Known scientifically as Cygnus olor, the mute swan is a type of swan that gets its name by being much less noisy than most other types of swans. Besides its territorial grunting and hissing, the noisiest part of the mute swan's life happens while it is flying. It belongs in the Anatidae family, along with a number of other water fowl, such as the goose and the duck. These types of birds can be found in or around bodies of water, such as lakes and ponds, snacking on nearby vegetation, or swimming with its mate.
These swans are considered to be mostly monogamous because they tend to stick with the same mate most of their lives. The male, called a cob, and the female, called a pen, also generally keep the same nest every year, unless they believe that their home is being threatened. When threatened, the cob will put on an aggressive display in an attempt to chase away any possible predators.
He will put his neck and head back while raising his wings and hissing at the intruder. This display is called busking. From the time that the eggs are laid until the young birds are able to fly, some parents may also go as far as attacking other animals or even people to defend the nest.
A nest built by a mute swan can be quite large, often measuring roughly 4 feet (1.2 meters) in diameter, but some have been found to be much larger. New nests are constructed and old nests are repaired, if needed, in the early spring. These nests are typically a rough circle made out of local vegetation, such as weeds, grasses, and reeds. Usually, they will be built on the land, near a water source.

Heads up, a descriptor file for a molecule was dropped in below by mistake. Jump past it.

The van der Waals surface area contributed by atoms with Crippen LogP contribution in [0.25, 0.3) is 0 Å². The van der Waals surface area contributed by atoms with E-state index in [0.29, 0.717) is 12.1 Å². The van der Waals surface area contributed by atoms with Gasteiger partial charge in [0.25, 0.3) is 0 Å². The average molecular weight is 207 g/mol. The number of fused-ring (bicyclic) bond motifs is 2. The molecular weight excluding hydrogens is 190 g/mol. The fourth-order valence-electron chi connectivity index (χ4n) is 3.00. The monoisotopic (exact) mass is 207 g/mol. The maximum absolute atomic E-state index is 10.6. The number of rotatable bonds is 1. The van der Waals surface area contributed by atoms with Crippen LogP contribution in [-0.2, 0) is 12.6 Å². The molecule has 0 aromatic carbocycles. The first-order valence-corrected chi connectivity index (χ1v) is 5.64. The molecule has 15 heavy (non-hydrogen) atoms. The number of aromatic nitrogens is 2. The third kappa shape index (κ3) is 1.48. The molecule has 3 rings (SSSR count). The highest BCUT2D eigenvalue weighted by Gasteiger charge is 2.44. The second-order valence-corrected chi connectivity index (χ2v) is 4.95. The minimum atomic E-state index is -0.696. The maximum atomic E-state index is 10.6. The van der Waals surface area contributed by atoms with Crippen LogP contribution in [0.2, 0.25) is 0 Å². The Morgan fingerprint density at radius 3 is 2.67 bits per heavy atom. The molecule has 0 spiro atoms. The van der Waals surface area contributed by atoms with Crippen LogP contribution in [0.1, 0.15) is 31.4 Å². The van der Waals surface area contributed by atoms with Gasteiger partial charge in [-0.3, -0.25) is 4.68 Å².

After a mute swan reaches three years of age, it is considered to be sexually mature, and it is ready to breed. Courtship rituals often begin late in the winter, typically around February. Afterwards, the female mute swan will lay anywhere from three to seven greenish colored eggs. The female will then incubate the eggs by sitting on them, while the male defends his family and nest. A little over one month after the eggs are laid, baby swans, referred to as cygnets hatch.
The cygnets are covered with a gray downy material when they are born, and the stay that way until they mature. Their bills and legs are a dark gray color. After about four months, most cygnets will begin to fly, and after about six months, they will finally leave the nest.
An adult mute swan looks very different than a hatchling. For one thing, they are much larger, sometimes growing up to 6 feet (183 centimeters) long. Often, these swans can be as tall as f4feet (122 centimeters) high, with a wingspan that can reach up to 94 inches (240 centimeters). The males of the species are typically a little larger than the females, and can weigh in at 25 pounds (10.5 kilograms).
As it grows up, an adult mute swan turns from a light gray to white. Its beak turns from dark gray to a bright orange, except for a black knob at the base, directly in front of its forehead. As with most swans, the mute swan is known for its long, graceful neck curved into an 'S' shape, especially while swimming.
The mute swan is originally native to many parts of Asia and Europe. Over the years, it has become naturalized in other parts of the world, including the United States, after it was introduced for ornamental purposes. In some parts of the United States, this swan is considered to be an invasive species, mostly because of its aggressiveness while defending it nest and young.